Taken as a whole, however, this must be seen as an exceedingly positive step toward supporting law enforcement and tearing down the stigma and bureaucratic hurdles that have for so long presented a barrier to our first responders getting the support and help they so deserve. The next steps for us involved in law enforcement are to ensure that this effort is not wasted and that we work to make sure that those we work with take the necessary actions to protect their careers, their families and their own health and well-being.

About the Author

Seth Merrick is a partner at Rains Lucia Stern St. Phalle & Silver, PC, where he leads the workers’ compensation team in the firm’s Injury Resource and Litigation Group. Merrick specializes in representing California’s injured peace officers and first responders, as well as both private- and public-sector union employees.

Capitol Beat – 2019 Wrap-Up

Aaron Read and Randy Perry
Legislative Advocates
Aaron Read & Associates, LLC

On September 13, the Legislature adjourned the first half of the 2019–2020 session. Governor Newsom had until midnight on October 13 to sign or veto the multitude of bills that were sent to him. If he did not take action on a bill, it automatically became law without his signature.

This year, 3,033 bills were introduced, of which 1,169 have been chaptered (signed by the governor) and 172 were vetoed. The remaining 1,692 bills are either inactive, dead, made into two-year bills or are resolutions that, by law, do not have to go to the governor. If a bill was made into a two-year bill, it means the measure is taken out of consideration during the first year of a regular session with the intent of taking it up again during the second year.

PORAC monitored over 250 bills this year and took a position on nearly 100, with three sponsored bills, two co-sponsored bills, 13 active support bills, eight active oppose bills, 16 oppose bills and 54 support bills.

This legislative year has proved to be one of the most challenging in the history of PORAC. SB 230 by Senator Caballero and AB 392 by Assemblymember Weber were our top priorities as we worked to ensure they put the safety of our members and our communities first. As a result of the work put in by PORAC leadership and the involvement of legislative leadership, informed and thoughtful amendments were made to SB 230 and AB 392 that created a unified solution.

Our job did not stop at use of force. PORAC was on the front lines of fighting many other bills that would negatively impact the daily lives of our members. We are happy to report that PORAC successfully stopped significant bills from reaching the governor this year. Below are a few that PORAC either opposed or actively opposed, all of which have been made into two-year bills that will be eligible in January.

AB 516 by Assemblymember David Chiu (D-San Francisco)

AB 516 would allow drivers to park vehicles in excess of 72 hours anywhere in the state without repercussions. Storage of those vehicles would take up parking spaces for paying customers and would impact retail and restaurant activity in downtown areas. Sales receipts would decline, as would property values. That would result in fewer tax dollars to both the city and the state that could be used to provide meaningful social services for the very people the legislation attempts to assist.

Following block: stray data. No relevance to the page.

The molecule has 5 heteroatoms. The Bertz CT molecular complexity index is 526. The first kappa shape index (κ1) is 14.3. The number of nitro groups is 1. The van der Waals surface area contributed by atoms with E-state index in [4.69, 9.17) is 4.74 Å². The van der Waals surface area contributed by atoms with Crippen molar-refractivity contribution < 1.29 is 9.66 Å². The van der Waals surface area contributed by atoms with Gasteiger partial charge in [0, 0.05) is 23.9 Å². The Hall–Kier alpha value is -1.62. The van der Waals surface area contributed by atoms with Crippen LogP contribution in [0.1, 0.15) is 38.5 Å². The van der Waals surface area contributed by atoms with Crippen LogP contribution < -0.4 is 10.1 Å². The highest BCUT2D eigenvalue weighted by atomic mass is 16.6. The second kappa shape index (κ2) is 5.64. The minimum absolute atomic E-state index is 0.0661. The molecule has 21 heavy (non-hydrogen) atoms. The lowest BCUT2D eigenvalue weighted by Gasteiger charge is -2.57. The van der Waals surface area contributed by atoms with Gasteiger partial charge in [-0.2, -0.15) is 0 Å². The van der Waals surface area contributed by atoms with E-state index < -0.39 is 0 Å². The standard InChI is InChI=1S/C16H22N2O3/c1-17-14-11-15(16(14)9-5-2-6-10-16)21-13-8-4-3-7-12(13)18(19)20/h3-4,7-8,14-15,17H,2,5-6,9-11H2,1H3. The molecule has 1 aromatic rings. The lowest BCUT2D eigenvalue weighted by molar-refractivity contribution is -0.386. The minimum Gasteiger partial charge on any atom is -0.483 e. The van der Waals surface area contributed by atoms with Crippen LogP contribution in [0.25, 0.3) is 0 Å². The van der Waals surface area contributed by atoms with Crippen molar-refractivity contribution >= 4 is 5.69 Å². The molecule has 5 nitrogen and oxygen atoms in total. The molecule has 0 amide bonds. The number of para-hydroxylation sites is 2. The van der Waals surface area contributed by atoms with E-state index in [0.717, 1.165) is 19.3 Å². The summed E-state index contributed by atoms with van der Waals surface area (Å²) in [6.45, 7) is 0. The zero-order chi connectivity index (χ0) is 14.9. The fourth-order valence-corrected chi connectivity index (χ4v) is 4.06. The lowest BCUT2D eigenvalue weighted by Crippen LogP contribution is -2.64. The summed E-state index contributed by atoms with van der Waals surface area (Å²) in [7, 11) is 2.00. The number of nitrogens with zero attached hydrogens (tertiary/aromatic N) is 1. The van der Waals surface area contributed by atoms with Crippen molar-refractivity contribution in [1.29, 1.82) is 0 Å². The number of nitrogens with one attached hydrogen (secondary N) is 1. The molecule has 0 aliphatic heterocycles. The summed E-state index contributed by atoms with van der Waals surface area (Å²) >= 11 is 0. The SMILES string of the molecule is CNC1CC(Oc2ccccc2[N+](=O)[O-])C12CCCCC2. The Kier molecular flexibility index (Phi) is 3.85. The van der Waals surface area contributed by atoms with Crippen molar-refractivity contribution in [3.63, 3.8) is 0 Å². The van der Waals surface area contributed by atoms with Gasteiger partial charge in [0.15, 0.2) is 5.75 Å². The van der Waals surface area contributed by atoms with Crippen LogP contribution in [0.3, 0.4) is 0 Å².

AB 516 unfairly treats those who comply with laws regarding vehicle registration and parking of vehicles. This proposed legislation would give the same rights to people who flout the law as those who obey the laws and register their vehicles in a timely fashion. If a vehicle’s owner cannot afford to pay their vehicle registration, then perhaps a more equitable solution would be to allow them to enter into a payment plan with the DMV that would give them a conditional vehicle registration.

AB 516 may be a well-intentioned bill that attempts to address the financial impacts of some categories of towing, but it actually creates unwarranted incentives for lawbreakers that will result in negative impacts on the broader community.

AB 1185 by Assemblymember Kevin McCarty (D-Sacramento)

This bill would authorize a county to establish a sheriff oversight board, either by the action of the board of supervisors or through a vote of county residents. It would authorize a sheriff oversight board to issue a subpoena or subpoena duces tecum when deemed necessary to investigate a matter within the jurisdiction of the board. Finally, it would authorize a county to establish an office of the inspector general to assist the board with its supervisorial duties.

PORAC believes this bill is unnecessary because many jurisdictions already have civilian oversight over the office of the sheriff without the need for this measure. In addition, our state sheriffs are already overseen or monitored in some way by the California Department of Justice, Board of State and Community Corrections, and county grand juries. Furthermore, this bill will put unnecessary pressure on county boards of supervisors to create an oversight system even if they feel one is not warranted.

AB 1555 by Assemblymember Todd Gloria (D-San Diego)

This bill would require any law enforcement agency that operates encrypted police radio communications to provide access to the encrypted communications to a duly authorized representative of any news service, newspaper, or radio or television station or network, upon request. By imposing new duties on local law enforcement agencies, the bill would impose a state-mandated local program.

Encrypted communication is vital for surveillance, confidential informants, undercover operations, tactical communications and more. Allowing the media and public access to encrypted channels could jeopardize investigations as well as the safety of the public and our officers. PORAC recommends that this bill be amended to create a public safety/media protocol for sharing information so that the media and public get the information they need to report on incidents without jeopardizing investigations, while also allowing for privacy of all people law enforcement comes in contact with.